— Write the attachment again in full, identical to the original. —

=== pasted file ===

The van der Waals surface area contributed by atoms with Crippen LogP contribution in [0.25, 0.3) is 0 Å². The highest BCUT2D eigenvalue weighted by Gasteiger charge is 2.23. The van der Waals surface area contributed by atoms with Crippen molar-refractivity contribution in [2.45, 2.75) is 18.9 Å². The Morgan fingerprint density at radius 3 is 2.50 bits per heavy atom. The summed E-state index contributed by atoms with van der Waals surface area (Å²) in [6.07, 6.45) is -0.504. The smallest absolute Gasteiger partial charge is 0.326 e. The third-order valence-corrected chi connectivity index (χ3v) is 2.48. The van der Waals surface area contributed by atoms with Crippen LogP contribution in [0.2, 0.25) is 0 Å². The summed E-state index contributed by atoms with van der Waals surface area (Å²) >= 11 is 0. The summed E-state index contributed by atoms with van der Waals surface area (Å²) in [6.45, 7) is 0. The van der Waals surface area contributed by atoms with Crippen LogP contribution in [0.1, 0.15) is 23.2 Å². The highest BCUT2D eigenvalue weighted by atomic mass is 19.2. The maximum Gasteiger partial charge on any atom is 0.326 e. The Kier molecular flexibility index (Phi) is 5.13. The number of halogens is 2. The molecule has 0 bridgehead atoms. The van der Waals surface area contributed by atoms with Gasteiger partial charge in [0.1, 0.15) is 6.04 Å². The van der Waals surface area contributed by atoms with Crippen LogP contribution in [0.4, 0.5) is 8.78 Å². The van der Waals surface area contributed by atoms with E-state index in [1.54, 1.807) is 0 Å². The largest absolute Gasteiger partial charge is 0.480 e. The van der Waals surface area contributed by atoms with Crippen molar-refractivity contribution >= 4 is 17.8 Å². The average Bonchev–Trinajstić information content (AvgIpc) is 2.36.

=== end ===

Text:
The van der Waals surface area contributed by atoms with Crippen LogP contribution in [0.25, 0.3) is 0 Å². The highest BCUT2D eigenvalue weighted by Gasteiger charge is 2.23. The van der Waals surface area contributed by atoms with Crippen molar-refractivity contribution in [2.45, 2.75) is 18.9 Å². The Morgan fingerprint density at radius 3 is 2.50 bits per heavy atom. The summed E-state index contributed by atoms with van der Waals surface area (Å²) in [6.07, 6.45) is -0.504. The smallest absolute Gasteiger partial charge is 0.326 e. The third-order valence-corrected chi connectivity index (χ3v) is 2.48. The van der Waals surface area contributed by atoms with Crippen LogP contribution in [0.2, 0.25) is 0 Å². The summed E-state index contributed by atoms with van der Waals surface area (Å²) >= 11 is 0. The summed E-state index contributed by atoms with van der Waals surface area (Å²) in [6.45, 7) is 0. The van der Waals surface area contributed by atoms with Crippen LogP contribution in [0.1, 0.15) is 23.2 Å². The highest BCUT2D eigenvalue weighted by atomic mass is 19.2. The maximum Gasteiger partial charge on any atom is 0.326 e. The Kier molecular flexibility index (Phi) is 5.13. The number of halogens is 2. The molecule has 0 bridgehead atoms. The van der Waals surface area contributed by atoms with Gasteiger partial charge in [0.1, 0.15) is 6.04 Å². The van der Waals surface area contributed by atoms with Crippen LogP contribution in [0.4, 0.5) is 8.78 Å². The van der Waals surface area contributed by atoms with E-state index in [1.54, 1.807) is 0 Å². The largest absolute Gasteiger partial charge is 0.480 e. The van der Waals surface area contributed by atoms with Crippen molar-refractivity contribution >= 4 is 17.8 Å². The average Bonchev–Trinajstić information content (AvgIpc) is 2.36.